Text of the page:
The Ancient Artifacts Of Family Life

January 10, 2015 10:16 amViews: 179
The Compound front entry yard light

One Last Look At The Family Compound

No, these aren't the artifacts of some ancient archaeological dig buried under layers of dried mud and dirt, they are the treasures and trash left over from decades of collecting meaningful mementos and "the stuff" which your parents somehow thought was important. Some of us have just a little of that stuff, others, like my parents, probably have a large dumpster full of it.

Instead of being buried under layers of mud, some of those ancient family artifacts are buried under that "stuff" and some of the real treasures are secretly hidden away in a drawer under everything else, possibly because they had a very special meaning to a deceased parent.

These are the things you discover when the base of your childhood existence disintegrates in 2 months and you finally have to let go of both your mother and father. As you discover treasures tucked away in drawers, cabinets and cubbyholes on this family archaeological dig, you also discover buried emotions some deeply hidden, some at the surface which can be triggered in less than an instant making you feel as though you could quite possibly turn inside out.

Mom's wallet

Mom's wallet with her change still in it

There are signs of life all around the nearly 5 decade old family compound in what was once a slightly remote part of the Florida Space Coast (Okay, it's not really a compound, but that's what it seemed like to a little boy fascinated by the launch of Apollo moon missions he could see from the back yard and enthralled with the recurring summer fish frys supplied with a wonderful bounty from the well stocked lake at the back of the property). One of those signs of life include a stack of newspapers read only a day or so before the widower of just 6 weeks left for a holiday with family, but never returned to the compound.

More signs include the flowery earrings and the turquoise colored jewelry left on Mom's nightstand and a wallet still full of change left in the exact spot it lay when she took her final trip to the hospital. The blue stone pendant hanging from a cheap chain buried deep in the handkerchief drawer must have held some significant meaning for Mom as it was tucked tightly into a corner in the back. It was hidden as if reserved only for a special occasion or just a quick peek for her to reminisce about days past when she could get out of the house more. Maybe she wore it to one of the boys graduations or Scouting awards ceremonies. The secret of her concealed jewelry will be hidden forever.

Mom's blue stone pendant

Mom's blue stone pendant

All along main street as old dilapidated zoos get torn down, orange groves get turn into malls and what was once the Mayor's house and multi acre lot turns into a grocery store and a seafood restaurant, the compound on the lake changed from the neighborhood fishing and swimming location for "the gang," into a family gathering place during holidays and finally into a less frequently visited retirement home badly in need of repair and cleaning as it became too much to handle for my aging parents.

Transitions in life are not unexpected, but some such as this, especially when punctuated by physical artifacts which bring up memories of trips to the Grand Canyon when people still actually lived there and the flowery jewelry of a classy lady bringing beauty into her life, can be excruciatingly painful at times. Opening a drawer you used to snoop through when your parents were out on a date night, instead of bringing on guilt or a sudden terror of being caught, can now bring on a dehydrating flood of tears.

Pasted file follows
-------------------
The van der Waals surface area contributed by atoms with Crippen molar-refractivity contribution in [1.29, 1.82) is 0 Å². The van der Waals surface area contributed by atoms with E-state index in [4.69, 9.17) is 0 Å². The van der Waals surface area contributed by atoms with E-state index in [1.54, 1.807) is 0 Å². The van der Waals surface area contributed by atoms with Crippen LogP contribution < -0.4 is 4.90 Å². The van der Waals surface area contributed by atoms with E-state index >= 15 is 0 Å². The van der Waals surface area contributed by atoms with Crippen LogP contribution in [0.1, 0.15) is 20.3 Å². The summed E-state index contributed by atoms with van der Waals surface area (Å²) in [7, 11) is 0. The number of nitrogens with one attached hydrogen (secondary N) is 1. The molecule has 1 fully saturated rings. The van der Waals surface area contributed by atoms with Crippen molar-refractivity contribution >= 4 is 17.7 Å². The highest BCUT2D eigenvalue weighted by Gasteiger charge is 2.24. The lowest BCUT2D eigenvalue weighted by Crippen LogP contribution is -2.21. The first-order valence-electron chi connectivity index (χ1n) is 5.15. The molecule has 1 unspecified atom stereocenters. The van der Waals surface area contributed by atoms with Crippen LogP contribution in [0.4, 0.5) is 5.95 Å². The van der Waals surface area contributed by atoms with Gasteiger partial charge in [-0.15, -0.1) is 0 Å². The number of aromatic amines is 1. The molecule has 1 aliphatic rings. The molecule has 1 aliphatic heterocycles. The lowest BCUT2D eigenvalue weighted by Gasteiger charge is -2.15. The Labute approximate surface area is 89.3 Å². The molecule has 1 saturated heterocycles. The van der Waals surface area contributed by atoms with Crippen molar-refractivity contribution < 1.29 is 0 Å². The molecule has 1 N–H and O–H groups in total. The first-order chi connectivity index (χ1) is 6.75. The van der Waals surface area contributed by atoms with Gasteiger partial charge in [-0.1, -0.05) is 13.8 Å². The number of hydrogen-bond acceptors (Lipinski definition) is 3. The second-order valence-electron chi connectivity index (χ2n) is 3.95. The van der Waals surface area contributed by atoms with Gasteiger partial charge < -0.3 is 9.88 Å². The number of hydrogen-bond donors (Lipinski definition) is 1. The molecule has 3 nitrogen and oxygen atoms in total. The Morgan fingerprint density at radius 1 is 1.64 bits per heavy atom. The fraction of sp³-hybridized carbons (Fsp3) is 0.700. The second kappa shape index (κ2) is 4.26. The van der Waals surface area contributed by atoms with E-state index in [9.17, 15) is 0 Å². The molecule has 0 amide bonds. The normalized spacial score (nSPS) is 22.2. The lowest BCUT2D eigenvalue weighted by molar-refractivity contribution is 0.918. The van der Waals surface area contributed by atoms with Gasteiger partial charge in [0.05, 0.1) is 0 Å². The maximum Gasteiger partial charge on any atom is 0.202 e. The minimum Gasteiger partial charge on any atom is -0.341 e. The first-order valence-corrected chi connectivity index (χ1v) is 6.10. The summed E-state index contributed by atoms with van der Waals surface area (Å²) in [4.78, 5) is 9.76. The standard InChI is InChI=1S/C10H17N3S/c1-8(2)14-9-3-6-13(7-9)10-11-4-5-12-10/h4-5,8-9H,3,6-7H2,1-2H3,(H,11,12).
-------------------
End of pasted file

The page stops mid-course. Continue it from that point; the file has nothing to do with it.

Even though we know those transitions are out there over the horizon awaiting all of us, you never really think they will change the normalcy of life we all get lulled in to. How does the strong woman who supervised a recovery room at a major hospital, spending a life of service as a nurse and the man who worked at Los Alamos National Laboratory having weekly meetings with Edward Teller, the father of the H-bomb, at one of his first jobs out of college, get to the point they can hardly take care of themselves? The, "things like that only happen to other people" side of your psyche quietly and repeatedly tells you, 'people like that don't die.'

Yes, they do.

And they leave a lot of history and artifacts behind.

Dad's thank you note to mom for marrying him. Mom kept it by her bedside.

Dad thanks mom for marrying him

Over the next couple of months as the family archaeologists rummage through the the trash, treasures and ordinary signs of life, cleaning up the compound one last time, there will be remembrances and more tears. It could be especially hard as strangers and garage salers cart off in a moment what has taken my parents a lifetime to acquire, taking with them a piece of furniture or an artifact with a hidden memory somewhere. Maybe it will be the coffee table with the corner slightly chewed by our first puppy. Maybe it will be the 8-track player and the 8-track tapes (yes, people do collect them), one of which includes songs by the female drummer and singer I was madly in love with, Karen Carpenter.

Few artifacts will be kept by the family as my wife and I go through a transition of our own, moving away from the area I have called home for 47 years. But life is full of transitions, only this major one with my parents is magnitudes harder than others such as the one punctuated by the "stay sweet" and "stay cool" wishes from a high school yearbook.

So, what's the life lesson in all this (There needs to be a life lesson HERE of all places)...

Love your family. Learn to live in the moment with the human treasures. Keep the few special, physical treasures, not the trash. Get rid of the trash. Please.

Your legacy is not "the stuff" you insist on holding onto.

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